Monday, April 20, 2009

A Church Celebrating 40 Years

This year marks the 40th anniversary of Clearwater Community Church. It is a church with a rich history centered on the Gospel, the preaching of the Word, and the Great Commission. Throughout our history (see below) God's faithfulness has truly been evident, and it's to His praise and glory that we celebrate this milestone.

A Brief History of Clearwater Community Church

God began His work in what is now known as Clearwater Community Church when five families gathered together to worship and pray in February 1969. Their hearts were committed to the idea of glorifying God through worship, discipleship, and evangelism.

The church soon rented the teaching auditorium at St. Petersburg Junior College (Clearwater campus) and began to hold services there. The needs of the children were met with the purchase of a large empty house trailer, which served as a portable nursery. About 100 worshippers attended the first service where Dr. Haddon Robinson, a former professor of Dallas Theological Seminary, provided the sermon. Guest speakers continued to lead the congregation until Pastor Jim Rose was called to serve as their first full-time pastor/teacher.

By 1980, God continued to bless the church and in the latter part of that year, the congregation moved into its own building on Landmark Drive in the Countryside area of Clearwater. It was during this time that God blessed CCC with remarkable growth and eventually there was a great need for expansion. Then in 1992, after much fervent prayer, the church voted to sell the existing building to a nearby Methodist Church, and services were temporarily held at the Kent Jewish Community Center while the church began the process of building its present facility on Belcher Road.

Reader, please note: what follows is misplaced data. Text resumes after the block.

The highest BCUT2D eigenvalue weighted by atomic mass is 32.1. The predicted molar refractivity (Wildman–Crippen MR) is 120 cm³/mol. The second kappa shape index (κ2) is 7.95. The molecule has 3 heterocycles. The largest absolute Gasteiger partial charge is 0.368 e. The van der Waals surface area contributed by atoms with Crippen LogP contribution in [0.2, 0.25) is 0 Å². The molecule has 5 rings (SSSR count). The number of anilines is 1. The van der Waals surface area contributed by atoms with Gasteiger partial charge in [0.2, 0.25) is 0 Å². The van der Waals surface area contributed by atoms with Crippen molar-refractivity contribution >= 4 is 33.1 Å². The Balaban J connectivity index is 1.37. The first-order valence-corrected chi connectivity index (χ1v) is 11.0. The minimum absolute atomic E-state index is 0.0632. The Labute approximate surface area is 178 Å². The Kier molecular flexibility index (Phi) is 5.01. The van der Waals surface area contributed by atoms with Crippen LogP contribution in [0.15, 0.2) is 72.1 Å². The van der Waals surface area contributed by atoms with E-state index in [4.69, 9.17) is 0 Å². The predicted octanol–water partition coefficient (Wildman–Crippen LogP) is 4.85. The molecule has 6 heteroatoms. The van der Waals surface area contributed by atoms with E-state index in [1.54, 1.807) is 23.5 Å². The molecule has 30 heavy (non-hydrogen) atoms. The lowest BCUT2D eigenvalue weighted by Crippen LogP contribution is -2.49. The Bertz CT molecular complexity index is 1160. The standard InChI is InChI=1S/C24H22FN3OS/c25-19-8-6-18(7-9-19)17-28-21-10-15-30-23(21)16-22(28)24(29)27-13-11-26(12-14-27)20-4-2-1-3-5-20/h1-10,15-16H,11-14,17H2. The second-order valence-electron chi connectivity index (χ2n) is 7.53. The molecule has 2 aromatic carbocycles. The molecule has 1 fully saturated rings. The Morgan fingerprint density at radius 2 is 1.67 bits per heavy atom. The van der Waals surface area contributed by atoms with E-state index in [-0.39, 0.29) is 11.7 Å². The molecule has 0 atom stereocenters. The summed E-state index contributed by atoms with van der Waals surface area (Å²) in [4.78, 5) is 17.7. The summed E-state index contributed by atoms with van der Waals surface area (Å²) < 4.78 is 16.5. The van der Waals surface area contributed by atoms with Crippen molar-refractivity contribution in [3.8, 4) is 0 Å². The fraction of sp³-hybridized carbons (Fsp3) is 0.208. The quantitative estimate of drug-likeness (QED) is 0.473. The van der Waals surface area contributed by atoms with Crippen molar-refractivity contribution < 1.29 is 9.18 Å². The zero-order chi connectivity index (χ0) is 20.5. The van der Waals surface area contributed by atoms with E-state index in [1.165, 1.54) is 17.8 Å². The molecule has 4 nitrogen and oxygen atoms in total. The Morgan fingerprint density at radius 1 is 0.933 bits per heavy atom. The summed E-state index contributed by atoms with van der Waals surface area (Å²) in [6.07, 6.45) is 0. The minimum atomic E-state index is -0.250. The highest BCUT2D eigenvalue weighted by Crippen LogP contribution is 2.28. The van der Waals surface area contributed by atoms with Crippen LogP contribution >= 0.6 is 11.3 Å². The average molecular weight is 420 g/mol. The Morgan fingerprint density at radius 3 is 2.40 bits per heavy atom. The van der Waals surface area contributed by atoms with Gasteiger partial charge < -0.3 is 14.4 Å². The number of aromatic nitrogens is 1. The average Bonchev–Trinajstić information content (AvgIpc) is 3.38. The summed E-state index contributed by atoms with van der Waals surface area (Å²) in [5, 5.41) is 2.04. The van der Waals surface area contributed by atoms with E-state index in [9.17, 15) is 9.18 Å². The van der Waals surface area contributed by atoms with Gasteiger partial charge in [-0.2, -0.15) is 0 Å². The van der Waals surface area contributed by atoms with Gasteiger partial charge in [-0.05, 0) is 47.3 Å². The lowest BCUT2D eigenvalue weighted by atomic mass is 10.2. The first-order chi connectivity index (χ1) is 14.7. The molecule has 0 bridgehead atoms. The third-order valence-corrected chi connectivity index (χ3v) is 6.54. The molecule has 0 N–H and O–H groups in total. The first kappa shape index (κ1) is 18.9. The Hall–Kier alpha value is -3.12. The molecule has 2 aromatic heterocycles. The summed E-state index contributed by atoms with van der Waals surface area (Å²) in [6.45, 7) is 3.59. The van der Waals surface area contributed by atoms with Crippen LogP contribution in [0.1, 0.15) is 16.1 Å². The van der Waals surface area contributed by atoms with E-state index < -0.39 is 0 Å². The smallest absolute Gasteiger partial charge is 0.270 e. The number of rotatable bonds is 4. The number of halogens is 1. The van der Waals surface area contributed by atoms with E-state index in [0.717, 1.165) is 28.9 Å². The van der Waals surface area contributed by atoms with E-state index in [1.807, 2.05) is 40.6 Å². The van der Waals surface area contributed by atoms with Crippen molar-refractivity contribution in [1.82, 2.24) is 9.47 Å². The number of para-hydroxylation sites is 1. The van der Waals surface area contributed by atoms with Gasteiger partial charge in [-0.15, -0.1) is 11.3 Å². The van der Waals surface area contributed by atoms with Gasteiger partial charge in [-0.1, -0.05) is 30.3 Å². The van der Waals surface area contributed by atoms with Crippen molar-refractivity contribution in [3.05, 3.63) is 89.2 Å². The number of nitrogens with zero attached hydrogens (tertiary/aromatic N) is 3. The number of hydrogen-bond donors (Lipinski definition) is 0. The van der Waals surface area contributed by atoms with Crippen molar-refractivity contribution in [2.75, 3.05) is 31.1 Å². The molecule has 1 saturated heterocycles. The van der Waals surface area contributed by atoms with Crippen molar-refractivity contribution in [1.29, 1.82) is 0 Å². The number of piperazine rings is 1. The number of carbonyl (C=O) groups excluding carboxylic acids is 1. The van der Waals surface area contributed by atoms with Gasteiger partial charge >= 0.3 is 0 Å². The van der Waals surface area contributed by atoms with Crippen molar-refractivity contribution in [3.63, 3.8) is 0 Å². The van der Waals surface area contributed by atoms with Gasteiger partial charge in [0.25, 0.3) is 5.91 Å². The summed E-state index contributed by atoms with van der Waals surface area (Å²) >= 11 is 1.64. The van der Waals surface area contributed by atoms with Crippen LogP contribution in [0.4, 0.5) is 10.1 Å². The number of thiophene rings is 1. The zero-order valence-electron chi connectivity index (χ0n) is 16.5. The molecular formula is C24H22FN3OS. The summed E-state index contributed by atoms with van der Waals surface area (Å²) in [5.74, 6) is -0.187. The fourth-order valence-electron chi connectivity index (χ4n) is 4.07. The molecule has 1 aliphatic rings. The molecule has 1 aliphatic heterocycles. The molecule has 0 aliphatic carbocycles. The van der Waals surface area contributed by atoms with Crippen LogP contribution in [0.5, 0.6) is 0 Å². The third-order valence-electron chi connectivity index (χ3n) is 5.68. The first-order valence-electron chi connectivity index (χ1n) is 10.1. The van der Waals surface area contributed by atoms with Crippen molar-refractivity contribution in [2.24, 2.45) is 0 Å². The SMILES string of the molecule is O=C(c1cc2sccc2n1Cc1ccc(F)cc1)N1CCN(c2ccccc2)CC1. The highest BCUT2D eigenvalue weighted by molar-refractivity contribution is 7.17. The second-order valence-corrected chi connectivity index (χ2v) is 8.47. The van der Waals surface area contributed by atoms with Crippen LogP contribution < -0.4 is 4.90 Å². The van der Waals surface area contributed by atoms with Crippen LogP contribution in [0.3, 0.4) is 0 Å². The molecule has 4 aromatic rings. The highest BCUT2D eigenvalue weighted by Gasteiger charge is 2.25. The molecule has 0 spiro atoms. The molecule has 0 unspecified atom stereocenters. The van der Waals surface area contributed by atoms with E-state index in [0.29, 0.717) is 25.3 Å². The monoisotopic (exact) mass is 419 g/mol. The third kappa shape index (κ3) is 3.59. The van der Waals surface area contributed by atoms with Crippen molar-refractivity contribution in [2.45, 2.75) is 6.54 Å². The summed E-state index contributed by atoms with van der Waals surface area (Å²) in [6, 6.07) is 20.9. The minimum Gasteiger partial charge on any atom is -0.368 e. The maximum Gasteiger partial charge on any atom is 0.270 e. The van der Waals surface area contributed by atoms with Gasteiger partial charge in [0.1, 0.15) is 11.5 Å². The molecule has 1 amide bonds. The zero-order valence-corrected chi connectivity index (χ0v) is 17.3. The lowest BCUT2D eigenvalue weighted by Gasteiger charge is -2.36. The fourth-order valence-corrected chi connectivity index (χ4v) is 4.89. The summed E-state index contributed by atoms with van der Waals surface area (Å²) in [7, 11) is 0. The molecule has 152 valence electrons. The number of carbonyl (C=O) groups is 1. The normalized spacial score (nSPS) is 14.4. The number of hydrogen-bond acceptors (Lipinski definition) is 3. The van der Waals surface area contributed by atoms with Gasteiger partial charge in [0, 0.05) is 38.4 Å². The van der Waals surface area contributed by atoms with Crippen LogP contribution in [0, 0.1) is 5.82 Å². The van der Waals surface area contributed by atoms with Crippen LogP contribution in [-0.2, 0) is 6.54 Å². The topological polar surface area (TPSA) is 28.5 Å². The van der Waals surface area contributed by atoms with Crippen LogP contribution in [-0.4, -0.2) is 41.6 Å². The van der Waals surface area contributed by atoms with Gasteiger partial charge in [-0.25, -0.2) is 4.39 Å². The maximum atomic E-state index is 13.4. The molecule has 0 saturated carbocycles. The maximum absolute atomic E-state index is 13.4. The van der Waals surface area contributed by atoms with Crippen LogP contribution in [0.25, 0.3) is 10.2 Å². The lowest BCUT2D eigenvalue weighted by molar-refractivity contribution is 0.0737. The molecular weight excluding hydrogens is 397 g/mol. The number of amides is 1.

A spirit of unity and excitement filled the hearts of the congregation as they moved into the new facilities on Belcher Road in November 1994. Now today, as God continues to build His church, the hearts of those who make up Clearwater Community Church are committed to glorifying God by making disciples who will use their gifts to meet the needs of the greater Clearwater community. There is much excitement about what lies ahead, and as the church remains faithful to its original calling, we will, by God’s grace, bear much fruit for the Kingdom of Christ. It is indeed His church, and we are His people, the sheep of His pasture (Psalm 100:3).

Tuesday, April 7, 2009

Forgiveness...The Nature of the Cross

"Father, forgive them, for they do not know what they are doing.”

Crucifixion was one of the worst ways a man could die. The Romans often killed people this way, and here in Jerusalem their sight of crucifixion was a place called the Skull – an appropriate title since this place came to represent death. The process of dying was drawn out over a period of time. It began with what was called scourging – where a prisoner was bent over, tied to a post, and whipped on his bare back with a lash or a whip that had either pieces of bone or metal tied to the end of it.